Gov. Bobby Jindal planned to file a lawsuit Wednesday against the Obama administration, accusing it of illegally manipulating federal grant money and regulations to force states to adopt the Common Core education standards.
While many in education and STEM fields embrace the new Common Core standards, many strongly oppose them. Some hold the belief that the Common Core will lead to a national curriculum, others believe the standards are weaker than what states have already implemented.
American students are falling behind students in other countries on international assessments of math and science. Statistics such as these are driving the call for education reforms to strengthen science, technology, engineering and math (STEM) education in the country’s schools.
Nearly a decade ago U.S. Congress, warned that America will fall behind in the global economy if its education system doesn’t produce more workers with science, technology, engineering and math (STEM) skills.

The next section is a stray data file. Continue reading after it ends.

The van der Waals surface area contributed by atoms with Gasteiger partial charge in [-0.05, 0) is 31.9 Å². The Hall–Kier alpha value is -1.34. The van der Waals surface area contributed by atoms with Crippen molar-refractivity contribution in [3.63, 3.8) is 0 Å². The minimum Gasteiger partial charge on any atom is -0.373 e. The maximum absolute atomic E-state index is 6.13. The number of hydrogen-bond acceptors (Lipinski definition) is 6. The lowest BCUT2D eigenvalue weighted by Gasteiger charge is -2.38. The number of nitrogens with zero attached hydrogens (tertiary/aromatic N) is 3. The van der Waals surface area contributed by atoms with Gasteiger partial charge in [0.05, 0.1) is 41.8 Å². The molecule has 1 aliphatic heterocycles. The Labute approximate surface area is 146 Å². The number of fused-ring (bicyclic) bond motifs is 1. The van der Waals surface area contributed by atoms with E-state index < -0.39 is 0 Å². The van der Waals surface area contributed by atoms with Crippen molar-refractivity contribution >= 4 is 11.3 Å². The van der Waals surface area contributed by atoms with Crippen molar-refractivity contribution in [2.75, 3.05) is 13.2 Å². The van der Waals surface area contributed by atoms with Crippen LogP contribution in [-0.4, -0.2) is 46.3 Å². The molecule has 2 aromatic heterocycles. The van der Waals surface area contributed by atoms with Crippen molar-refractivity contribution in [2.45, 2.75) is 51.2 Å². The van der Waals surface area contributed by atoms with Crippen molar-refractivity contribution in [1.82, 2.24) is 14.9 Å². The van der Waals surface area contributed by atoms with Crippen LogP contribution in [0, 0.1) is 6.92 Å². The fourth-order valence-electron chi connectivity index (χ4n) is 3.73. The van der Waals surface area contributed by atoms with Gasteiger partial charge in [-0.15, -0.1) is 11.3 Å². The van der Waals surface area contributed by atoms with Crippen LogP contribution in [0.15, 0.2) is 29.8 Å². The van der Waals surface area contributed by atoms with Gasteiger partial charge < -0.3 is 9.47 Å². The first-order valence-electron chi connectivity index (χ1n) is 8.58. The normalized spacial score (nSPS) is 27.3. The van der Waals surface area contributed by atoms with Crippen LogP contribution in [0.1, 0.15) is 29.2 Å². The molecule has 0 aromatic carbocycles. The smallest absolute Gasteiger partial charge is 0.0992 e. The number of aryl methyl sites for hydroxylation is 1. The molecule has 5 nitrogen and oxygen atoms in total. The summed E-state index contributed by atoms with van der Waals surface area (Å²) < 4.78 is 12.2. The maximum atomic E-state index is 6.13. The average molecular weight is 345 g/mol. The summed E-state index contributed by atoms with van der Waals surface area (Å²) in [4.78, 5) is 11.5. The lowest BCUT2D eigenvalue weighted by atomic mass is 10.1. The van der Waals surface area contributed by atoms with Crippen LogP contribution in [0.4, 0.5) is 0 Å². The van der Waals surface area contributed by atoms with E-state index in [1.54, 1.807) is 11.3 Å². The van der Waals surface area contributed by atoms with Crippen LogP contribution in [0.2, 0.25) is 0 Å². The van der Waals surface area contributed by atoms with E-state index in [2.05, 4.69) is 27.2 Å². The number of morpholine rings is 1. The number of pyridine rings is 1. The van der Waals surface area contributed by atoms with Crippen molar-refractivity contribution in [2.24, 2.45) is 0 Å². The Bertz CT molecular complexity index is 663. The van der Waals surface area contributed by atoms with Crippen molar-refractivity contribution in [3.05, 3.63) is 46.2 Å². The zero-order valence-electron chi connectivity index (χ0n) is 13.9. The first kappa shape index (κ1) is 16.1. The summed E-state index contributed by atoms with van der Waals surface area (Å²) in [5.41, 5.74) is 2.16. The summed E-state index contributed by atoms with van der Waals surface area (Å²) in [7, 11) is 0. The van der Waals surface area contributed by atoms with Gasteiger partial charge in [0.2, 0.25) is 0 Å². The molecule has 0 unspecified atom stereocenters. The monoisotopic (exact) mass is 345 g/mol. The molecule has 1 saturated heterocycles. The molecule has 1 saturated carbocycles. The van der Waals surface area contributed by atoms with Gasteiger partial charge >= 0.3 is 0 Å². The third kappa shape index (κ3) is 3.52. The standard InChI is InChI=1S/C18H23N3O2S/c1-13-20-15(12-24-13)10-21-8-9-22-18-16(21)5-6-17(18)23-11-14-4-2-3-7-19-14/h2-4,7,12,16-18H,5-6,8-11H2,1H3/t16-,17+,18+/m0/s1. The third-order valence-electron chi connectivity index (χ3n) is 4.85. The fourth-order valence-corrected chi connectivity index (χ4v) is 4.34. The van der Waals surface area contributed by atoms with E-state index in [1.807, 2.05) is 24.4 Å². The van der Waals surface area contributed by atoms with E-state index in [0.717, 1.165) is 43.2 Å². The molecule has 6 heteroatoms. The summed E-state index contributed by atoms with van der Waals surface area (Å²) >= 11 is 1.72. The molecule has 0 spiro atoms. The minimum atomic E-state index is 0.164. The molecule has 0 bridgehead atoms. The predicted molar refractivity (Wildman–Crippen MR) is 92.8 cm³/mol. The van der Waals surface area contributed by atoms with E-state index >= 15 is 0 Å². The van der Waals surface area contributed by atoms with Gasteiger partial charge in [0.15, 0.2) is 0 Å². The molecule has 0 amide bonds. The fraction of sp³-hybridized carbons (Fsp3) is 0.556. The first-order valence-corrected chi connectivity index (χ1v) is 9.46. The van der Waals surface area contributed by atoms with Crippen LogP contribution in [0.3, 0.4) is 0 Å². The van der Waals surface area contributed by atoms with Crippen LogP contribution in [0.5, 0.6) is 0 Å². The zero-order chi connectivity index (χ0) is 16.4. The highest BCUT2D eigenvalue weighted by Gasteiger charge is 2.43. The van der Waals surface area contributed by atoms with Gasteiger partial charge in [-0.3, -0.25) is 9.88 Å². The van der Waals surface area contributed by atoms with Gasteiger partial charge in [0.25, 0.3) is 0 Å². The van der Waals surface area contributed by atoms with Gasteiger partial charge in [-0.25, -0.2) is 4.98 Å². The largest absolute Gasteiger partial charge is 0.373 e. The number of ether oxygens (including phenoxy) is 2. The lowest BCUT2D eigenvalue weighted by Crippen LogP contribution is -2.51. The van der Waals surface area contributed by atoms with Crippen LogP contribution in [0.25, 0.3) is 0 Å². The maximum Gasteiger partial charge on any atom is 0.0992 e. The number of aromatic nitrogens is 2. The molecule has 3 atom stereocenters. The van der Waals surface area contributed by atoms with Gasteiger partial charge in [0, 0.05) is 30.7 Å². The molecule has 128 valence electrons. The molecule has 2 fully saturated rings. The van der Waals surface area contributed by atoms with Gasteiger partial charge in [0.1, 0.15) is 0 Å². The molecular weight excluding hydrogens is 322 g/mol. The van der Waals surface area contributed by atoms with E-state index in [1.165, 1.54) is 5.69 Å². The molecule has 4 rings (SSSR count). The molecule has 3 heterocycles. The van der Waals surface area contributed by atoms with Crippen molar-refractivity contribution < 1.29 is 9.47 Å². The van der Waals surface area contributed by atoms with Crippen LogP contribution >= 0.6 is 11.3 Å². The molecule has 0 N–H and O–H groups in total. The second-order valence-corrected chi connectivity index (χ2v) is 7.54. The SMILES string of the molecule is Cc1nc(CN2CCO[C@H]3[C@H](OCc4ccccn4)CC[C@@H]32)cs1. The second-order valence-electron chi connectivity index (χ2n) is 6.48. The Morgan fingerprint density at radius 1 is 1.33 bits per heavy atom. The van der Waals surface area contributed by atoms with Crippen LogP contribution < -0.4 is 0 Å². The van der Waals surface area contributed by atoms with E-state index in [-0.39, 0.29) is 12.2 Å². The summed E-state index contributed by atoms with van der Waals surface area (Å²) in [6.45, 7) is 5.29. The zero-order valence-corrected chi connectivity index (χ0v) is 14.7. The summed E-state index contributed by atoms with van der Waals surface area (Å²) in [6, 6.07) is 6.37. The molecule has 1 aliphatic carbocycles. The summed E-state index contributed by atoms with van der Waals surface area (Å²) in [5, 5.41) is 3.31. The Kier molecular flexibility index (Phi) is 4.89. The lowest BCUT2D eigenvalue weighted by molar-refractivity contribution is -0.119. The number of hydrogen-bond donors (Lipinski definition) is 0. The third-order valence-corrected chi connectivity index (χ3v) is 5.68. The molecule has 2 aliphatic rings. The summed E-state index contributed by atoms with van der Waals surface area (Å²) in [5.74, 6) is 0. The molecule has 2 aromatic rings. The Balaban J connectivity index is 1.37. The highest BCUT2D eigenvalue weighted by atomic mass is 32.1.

The District of Columbia school system won’t include students’ standardized test scores in teacher evaluations for the upcoming academic year as it adjusts to new tests that adhere to Common Core academic standards.
Home-schooling mom Jenni White gave some of the loudest cheers when Oklahoma Gov. Mary Fallin signed legislation to repeal the Common Core education standards.
As schools around the U.S. implement national Common Core learning standards, parents trying to help their kids with math homework say that adding, subtracting, multiplying and dividing has become as complicated as calculus.
The Maryland General Assembly has approved measures to address concerns with the education program known as Common Core.
Maryland senators say the state should wait to use student testing data to make decisions on teachers’ jobs until the Common Core standards are solidly established.
The standardized tests called the Maryland School Assessments are coming under fire from some parents, teachers, lawmakers and school officials.